In short, all that is left of Tolkien's struggle between good and evil is the struggle against evil. Gandalf, in The Hobbit, questions Bilbo's loose use of "Good morning!", but I do not think he would be much happier with Jackson's idea of 'Good', which seems to be defined merely by an opposition to 'Bad'. Lest I seem to be faulting Jackson too much, I should say that this tends to be a common fault of modern fantasy. The taste for 'realism' has lowered our expectations for artistic heroes, even when it doesn't degenerate altogether – as in much of George R.R. Martin's or Alan Moore's work – into dystopian nihilism. To paraphrase whoever you've decided to attribute the quotation to today, all it takes for evil to triumph is for 'good men' to be merely 'decent', to be nothing in particular.

Tolkien wrote that The Lord of the Rings was not to be seen as paralleling the events of the Second World War, and noted that if it were the Western alliance would have taken much more pragmatic measures. Tolkien was perhaps himself more influenced by earlier wars in his own life, primarily the First World War, where it seemed that some idealistic spirit still endured, even if the nature of the fighting and the new technology with which it was conducted was horrific in fact. But to us now – and I think to Jackson – the idea of the hero, of the good man, has been deeply influenced by the wars fought over the last century, with a nod perhaps to the "Great War", but really beginning with the 'Greatest Generation' that left ordinary jobs and lives to fight totalitarian expansion, and continuing through the sometimes pointless wars and interventions in Asia, in the Middle East, in Latin America...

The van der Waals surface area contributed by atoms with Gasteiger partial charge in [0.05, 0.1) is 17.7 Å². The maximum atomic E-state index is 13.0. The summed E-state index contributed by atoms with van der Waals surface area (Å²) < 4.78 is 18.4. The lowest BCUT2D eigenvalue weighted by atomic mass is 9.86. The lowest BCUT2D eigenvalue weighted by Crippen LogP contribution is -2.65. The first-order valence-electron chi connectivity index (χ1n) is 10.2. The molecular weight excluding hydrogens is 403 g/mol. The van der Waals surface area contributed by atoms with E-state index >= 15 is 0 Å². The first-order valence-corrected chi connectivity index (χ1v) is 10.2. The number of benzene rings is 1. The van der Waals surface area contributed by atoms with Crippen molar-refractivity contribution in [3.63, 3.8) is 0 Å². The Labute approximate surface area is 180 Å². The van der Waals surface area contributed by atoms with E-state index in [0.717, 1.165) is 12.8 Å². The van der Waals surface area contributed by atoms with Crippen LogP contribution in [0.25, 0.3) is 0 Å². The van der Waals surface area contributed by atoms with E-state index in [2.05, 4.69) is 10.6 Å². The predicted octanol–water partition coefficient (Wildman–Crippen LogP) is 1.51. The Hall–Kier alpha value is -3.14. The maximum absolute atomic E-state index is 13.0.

If I seem to be wandering far afield from mere film criticism, forgive me. If I might be so bold as to pretend to look inside Peter Jackson's mind, he has seen all of these historical events unfold, and to him what rings most true in Tolkien's work is the narrative of the simple man doing what is necessary, because someone has to. Where I see the story as a heroic saga, with Aragorn, Faramir, and the rest as noble examples to emulate, Jackson hears most strongly the sentiments of desirable normality and to him the untouchable heights of Tolkien's Galadriel, Faramir or Imrahil are the artistic inconsistency. I do not think his narrative allows properly for the way in which even Sam – the most 'common man' of the Company – has as an ideal "the brave things in the old tales": praising the people who did the deeds (whom again even, or especially, Sam recognizes as being not that unusual) not exactly for being innately heros, but more for performing heroism: recognizing them not for innate goodness but for the deeds themselves, the Good done. We culturally are used to idealizing the Normal Person in all his humanity and calling that, good and bad together, "good" (or at least good enough), and I think Jackson's understanding of the story is diminished for lacking a view towards anything much higher.